Home » World Music Day Special: Local musicians aim for global market

World Music Day Special: Local musicians aim for global market

by Sakuragun Chan

In the upper echelons of art, music is perhaps the only entity that unites and divides at the same time, based on language and nationality. While phenomenon like South Korea’s mercurial K-Pop scene has attained global popularity by sticking to their own language, there is no denying that English’s accessibility in the current world makes it easier for an international audience to relate to an artiste.

As ‘indie’ band Dads in the Park release their latest single, “Remembrance”, more Bangladeshi musicians gravitate towards making music in English. All of the band’s four singles are in English, and have exceptional reach for a band that has been operating for just a couple of years.

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“The reason I write songs in English is simply because I want a bigger audience,” says Ishmam Salim, the vocalist of Dads in the Park. “Language plays a vital part in music. If you listen to a song, it’s only natural that you’d want to understand the lyrics. As a musician, I want more global connections”.

The band’s debut single, “Lullaby”, made waves when it released and has crossed 450,000 views on YouTube, which is a lot for an English song created by a Bangladeshi artiste.

International streaming platform Spotify moving to the Bangladeshi market only accelerated the movement that had been brewing for a few years.

“For me, it’s the fact that I studied in English and grew up consuming a lot of English content,” says Dameer, who is a bilingual artiste. Even though his latest release, “Amar Jaan”, is in Bangla, his English songs “Michelle”, “Sun”, “Easier” and “Believe” are the ones that put him on the map.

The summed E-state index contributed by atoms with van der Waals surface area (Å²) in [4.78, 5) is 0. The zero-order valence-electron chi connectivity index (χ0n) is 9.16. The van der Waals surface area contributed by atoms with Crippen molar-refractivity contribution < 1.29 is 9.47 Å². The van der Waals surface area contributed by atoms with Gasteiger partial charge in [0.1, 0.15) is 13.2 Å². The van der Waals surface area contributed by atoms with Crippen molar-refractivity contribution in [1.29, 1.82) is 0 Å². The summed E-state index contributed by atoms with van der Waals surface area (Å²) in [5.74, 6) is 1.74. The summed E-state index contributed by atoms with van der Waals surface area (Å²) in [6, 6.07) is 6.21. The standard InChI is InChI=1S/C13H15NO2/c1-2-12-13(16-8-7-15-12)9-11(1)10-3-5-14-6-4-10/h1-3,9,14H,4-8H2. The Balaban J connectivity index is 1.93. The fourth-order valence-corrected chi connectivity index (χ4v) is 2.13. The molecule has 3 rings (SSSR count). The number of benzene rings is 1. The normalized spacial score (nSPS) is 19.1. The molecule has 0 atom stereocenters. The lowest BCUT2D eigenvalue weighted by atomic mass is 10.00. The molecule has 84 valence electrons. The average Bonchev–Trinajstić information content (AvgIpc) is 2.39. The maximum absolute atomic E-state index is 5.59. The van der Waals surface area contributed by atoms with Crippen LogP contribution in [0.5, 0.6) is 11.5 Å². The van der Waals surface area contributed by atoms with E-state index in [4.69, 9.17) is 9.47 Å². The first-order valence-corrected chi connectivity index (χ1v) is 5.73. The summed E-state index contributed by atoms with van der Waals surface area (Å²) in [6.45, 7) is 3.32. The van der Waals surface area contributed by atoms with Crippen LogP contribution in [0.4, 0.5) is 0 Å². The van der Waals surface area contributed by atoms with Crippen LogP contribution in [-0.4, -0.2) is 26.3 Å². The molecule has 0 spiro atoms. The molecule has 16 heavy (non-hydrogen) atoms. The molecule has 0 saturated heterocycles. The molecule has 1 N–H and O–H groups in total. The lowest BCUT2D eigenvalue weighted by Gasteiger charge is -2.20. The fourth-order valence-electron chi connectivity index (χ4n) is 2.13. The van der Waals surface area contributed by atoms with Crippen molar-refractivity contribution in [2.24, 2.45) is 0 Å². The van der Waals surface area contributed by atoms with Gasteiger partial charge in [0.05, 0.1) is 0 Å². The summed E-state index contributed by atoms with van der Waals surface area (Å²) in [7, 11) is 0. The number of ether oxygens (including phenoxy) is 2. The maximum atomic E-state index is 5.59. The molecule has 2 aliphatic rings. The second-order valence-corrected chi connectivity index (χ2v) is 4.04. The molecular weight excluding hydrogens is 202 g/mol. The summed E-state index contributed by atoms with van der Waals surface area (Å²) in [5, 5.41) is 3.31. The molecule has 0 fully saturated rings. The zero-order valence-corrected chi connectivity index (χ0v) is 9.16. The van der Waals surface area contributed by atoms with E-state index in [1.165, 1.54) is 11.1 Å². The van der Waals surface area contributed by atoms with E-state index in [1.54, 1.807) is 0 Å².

“You don’t really need to speak Bangla to feel in Bangla. I want to convey that feeling to that international audience.”

For years, an entire demographic among the Bangladeshi youth was underrepresented in the mainstream media- ones who grew up with western music and content. People from “English Medium” backgrounds were stereotyped into being a ‘privileged’ minority, hence when even when ones among them became musicians, they had to pander to the more general crowd.

“Many mainstream Bangladeshi artistes have released English songs in the past, and they are great as well,” says Hasan Munhamanna, the vocalist of EIDA. “However, I just don’t think that the audience were ready at that time.” Hasan attributes the increasing influence of English music to the integration of that audience to the more general crowd. “Our music is more accepted now, partly because we as a demographic are accepted.”

EIDA are among the first Bangladeshi artistes to get their English songs to mainstream popularity, with songs like “Nightdriver,” “Aurora Dreams” and “What it Means”.

Sound engineer and musician Rakat Zami is the frontman for the band Embers in Snow, which operates solely in English. “For me, it’s all about comfort,” says Rakat. “I’ve been writing songs in this language for more than a decade now. I will say that one should write or sing in whichever language that they feel comfortable in. I did not even think of reach or audience when I started out songwriting. However, I will say that people are seeing the possibilities of going global now, which can never be a bad thing.” 

If Indian artistes like Prateek Kuhad, Ritviz, Indus Creed and Armaan Malik can make waves in the global scene, there is no reason to believe that our musicians cannot. Ultimately, it is only a matter of time and consistency. 

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